LITTLE ROCK, Ark. (AP) — An execution drug obtained by the Arkansas prison system earlier this month appears to have been made by a subsidiary of Pfizer, even though Pfizer has said it doesn't want its drugs to be used in executions.
The sale of the vecuronium bromide by an unknown third party may show how difficult it could be for manufacturers to prevent such sales in states like Arkansas that have execution secrecy laws.
The Associated Press on Monday obtained redacted photos of the vecuronium bromide label from the Arkansas Department of Correction. It matches labels submitted to the National Institutes of Health by Hospira, Inc., which Pfizer bought last year.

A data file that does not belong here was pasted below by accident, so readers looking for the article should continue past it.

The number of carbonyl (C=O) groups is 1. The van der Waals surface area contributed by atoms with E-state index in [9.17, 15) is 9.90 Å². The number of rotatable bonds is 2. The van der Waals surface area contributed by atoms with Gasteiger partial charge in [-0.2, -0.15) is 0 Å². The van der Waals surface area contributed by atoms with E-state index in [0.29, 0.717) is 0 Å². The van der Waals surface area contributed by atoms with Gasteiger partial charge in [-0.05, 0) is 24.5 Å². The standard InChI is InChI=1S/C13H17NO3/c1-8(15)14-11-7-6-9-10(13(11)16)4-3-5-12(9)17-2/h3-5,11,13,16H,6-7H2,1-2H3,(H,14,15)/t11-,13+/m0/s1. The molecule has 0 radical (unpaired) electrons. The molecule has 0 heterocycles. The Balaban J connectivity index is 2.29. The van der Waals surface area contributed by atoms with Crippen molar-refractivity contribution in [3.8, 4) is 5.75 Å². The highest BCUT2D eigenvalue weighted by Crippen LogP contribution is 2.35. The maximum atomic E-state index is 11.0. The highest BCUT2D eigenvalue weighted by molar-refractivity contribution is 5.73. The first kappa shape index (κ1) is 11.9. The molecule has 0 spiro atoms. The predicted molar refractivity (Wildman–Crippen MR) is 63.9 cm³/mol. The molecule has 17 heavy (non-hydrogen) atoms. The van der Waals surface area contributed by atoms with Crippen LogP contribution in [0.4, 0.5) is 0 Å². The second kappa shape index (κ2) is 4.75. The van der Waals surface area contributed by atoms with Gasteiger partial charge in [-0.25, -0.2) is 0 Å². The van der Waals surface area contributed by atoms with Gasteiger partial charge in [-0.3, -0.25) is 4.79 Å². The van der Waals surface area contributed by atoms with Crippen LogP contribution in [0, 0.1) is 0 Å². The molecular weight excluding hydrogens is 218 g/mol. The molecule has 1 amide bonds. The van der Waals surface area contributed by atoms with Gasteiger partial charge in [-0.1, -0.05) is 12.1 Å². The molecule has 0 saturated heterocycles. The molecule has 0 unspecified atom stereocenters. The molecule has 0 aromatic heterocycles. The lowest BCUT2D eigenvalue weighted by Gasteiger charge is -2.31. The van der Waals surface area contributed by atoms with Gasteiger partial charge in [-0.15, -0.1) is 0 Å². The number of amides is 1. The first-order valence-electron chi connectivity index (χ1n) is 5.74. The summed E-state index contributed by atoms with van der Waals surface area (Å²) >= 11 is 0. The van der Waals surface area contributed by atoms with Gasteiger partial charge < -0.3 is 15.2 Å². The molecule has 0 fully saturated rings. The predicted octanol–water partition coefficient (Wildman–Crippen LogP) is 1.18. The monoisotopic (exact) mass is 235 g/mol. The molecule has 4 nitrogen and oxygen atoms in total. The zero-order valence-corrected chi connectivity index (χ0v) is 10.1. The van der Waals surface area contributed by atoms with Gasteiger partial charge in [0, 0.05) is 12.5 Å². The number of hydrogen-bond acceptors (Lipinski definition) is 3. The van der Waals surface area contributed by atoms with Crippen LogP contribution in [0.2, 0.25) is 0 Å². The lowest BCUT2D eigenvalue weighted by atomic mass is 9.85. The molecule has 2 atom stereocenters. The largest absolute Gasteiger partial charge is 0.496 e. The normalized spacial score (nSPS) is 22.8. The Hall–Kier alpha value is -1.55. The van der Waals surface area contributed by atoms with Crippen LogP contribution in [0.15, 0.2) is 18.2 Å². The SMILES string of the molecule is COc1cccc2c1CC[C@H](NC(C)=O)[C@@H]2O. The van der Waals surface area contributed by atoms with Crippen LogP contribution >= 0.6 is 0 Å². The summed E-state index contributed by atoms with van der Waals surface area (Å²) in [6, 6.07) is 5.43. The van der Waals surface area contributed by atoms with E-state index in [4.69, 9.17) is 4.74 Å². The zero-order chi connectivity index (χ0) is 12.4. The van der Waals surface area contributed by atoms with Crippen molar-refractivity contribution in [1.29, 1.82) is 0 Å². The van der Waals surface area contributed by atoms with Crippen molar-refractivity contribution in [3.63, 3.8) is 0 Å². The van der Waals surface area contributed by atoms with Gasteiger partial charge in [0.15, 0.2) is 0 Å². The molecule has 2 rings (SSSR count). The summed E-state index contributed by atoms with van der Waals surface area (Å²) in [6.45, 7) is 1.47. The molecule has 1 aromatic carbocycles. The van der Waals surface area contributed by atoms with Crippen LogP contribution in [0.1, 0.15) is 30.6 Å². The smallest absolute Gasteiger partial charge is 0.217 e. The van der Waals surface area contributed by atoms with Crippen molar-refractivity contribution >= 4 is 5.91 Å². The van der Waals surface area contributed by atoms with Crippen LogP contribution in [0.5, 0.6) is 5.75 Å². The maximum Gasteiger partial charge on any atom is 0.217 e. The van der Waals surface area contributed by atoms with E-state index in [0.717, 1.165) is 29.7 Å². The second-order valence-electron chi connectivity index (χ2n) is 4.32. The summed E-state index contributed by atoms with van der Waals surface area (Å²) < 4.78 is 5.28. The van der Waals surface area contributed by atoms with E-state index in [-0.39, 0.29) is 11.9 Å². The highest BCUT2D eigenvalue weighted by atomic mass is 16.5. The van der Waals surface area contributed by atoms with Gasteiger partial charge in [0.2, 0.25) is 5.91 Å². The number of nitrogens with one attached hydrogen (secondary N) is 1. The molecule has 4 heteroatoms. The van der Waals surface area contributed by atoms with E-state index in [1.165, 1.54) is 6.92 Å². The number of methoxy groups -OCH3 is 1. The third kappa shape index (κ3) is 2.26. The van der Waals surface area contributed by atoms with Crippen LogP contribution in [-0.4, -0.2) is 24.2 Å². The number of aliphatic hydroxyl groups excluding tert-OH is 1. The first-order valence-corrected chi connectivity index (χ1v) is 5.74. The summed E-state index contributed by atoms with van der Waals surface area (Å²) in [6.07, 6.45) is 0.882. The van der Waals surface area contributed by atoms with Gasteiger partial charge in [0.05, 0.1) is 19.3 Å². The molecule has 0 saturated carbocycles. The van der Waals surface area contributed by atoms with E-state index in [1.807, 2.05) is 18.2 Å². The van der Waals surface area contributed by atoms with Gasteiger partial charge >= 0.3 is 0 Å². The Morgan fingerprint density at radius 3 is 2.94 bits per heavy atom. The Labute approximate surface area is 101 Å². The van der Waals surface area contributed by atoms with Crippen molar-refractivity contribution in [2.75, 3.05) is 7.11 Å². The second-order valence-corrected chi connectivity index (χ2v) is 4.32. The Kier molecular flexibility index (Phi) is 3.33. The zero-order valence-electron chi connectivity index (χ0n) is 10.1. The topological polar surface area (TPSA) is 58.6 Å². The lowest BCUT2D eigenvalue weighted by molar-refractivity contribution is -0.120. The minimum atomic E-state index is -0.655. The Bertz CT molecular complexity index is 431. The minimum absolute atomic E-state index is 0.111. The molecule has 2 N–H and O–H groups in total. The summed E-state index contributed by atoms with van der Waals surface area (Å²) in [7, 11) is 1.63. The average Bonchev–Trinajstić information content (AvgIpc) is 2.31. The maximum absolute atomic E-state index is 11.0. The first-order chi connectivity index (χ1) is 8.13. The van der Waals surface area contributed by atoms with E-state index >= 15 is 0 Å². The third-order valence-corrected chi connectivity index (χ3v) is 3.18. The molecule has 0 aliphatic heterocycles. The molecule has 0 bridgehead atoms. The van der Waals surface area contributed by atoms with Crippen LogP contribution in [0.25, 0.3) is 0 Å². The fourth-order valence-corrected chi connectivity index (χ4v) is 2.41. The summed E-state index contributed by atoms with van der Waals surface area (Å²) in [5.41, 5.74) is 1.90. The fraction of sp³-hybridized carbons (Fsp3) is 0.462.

In May, Pfizer announced that it had put in place sweeping controls to make sure its distributors would not sell its drugs for use in executions.
A Pfizer spokeswoman said she'd comment on the matter later Monday.